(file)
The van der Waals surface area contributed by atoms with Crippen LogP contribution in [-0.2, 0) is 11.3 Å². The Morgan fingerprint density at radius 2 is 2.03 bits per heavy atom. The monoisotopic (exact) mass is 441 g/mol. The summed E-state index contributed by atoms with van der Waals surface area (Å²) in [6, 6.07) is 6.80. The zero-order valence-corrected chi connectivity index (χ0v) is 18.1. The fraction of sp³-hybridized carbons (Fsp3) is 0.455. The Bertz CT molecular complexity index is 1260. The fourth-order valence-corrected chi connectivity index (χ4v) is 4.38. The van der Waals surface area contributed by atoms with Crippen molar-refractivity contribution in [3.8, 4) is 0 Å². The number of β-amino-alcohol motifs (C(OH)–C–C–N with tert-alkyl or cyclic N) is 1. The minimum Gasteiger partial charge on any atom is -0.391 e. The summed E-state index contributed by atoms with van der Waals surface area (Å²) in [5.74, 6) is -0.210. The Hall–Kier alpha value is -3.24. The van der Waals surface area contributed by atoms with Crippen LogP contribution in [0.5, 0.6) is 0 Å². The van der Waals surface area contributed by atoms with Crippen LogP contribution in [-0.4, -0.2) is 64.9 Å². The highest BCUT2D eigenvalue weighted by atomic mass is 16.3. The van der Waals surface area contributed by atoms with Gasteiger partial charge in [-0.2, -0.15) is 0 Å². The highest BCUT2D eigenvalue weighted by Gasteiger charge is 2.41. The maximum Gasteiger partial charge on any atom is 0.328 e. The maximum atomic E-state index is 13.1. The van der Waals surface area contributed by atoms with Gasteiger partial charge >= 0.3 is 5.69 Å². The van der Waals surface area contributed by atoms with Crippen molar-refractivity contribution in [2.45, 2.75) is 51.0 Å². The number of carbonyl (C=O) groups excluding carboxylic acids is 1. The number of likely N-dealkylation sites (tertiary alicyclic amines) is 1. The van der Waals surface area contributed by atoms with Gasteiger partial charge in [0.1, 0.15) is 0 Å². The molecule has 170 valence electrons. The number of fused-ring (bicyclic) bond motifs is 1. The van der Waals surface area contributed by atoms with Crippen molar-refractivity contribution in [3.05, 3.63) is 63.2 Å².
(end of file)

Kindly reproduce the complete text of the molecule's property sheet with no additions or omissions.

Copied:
The van der Waals surface area contributed by atoms with Crippen LogP contribution in [-0.2, 0) is 11.3 Å². The Morgan fingerprint density at radius 2 is 2.03 bits per heavy atom. The monoisotopic (exact) mass is 441 g/mol. The summed E-state index contributed by atoms with van der Waals surface area (Å²) in [6, 6.07) is 6.80. The zero-order valence-corrected chi connectivity index (χ0v) is 18.1. The fraction of sp³-hybridized carbons (Fsp3) is 0.455. The Bertz CT molecular complexity index is 1260. The fourth-order valence-corrected chi connectivity index (χ4v) is 4.38. The van der Waals surface area contributed by atoms with Crippen molar-refractivity contribution in [3.8, 4) is 0 Å². The number of β-amino-alcohol motifs (C(OH)–C–C–N with tert-alkyl or cyclic N) is 1. The minimum Gasteiger partial charge on any atom is -0.391 e. The summed E-state index contributed by atoms with van der Waals surface area (Å²) in [5.74, 6) is -0.210. The Hall–Kier alpha value is -3.24. The van der Waals surface area contributed by atoms with Crippen LogP contribution in [0.5, 0.6) is 0 Å². The van der Waals surface area contributed by atoms with Crippen LogP contribution in [-0.4, -0.2) is 64.9 Å². The highest BCUT2D eigenvalue weighted by atomic mass is 16.3. The van der Waals surface area contributed by atoms with Gasteiger partial charge in [-0.2, -0.15) is 0 Å². The highest BCUT2D eigenvalue weighted by Gasteiger charge is 2.41. The maximum Gasteiger partial charge on any atom is 0.328 e. The maximum atomic E-state index is 13.1. The van der Waals surface area contributed by atoms with Gasteiger partial charge >= 0.3 is 5.69 Å². The van der Waals surface area contributed by atoms with Crippen molar-refractivity contribution in [2.45, 2.75) is 51.0 Å². The number of carbonyl (C=O) groups excluding carboxylic acids is 1. The number of likely N-dealkylation sites (tertiary alicyclic amines) is 1. The van der Waals surface area contributed by atoms with Gasteiger partial charge in [0.1, 0.15) is 0 Å². The molecule has 170 valence electrons. The number of fused-ring (bicyclic) bond motifs is 1. The van der Waals surface area contributed by atoms with Crippen molar-refractivity contribution in [3.05, 3.63) is 63.2 Å².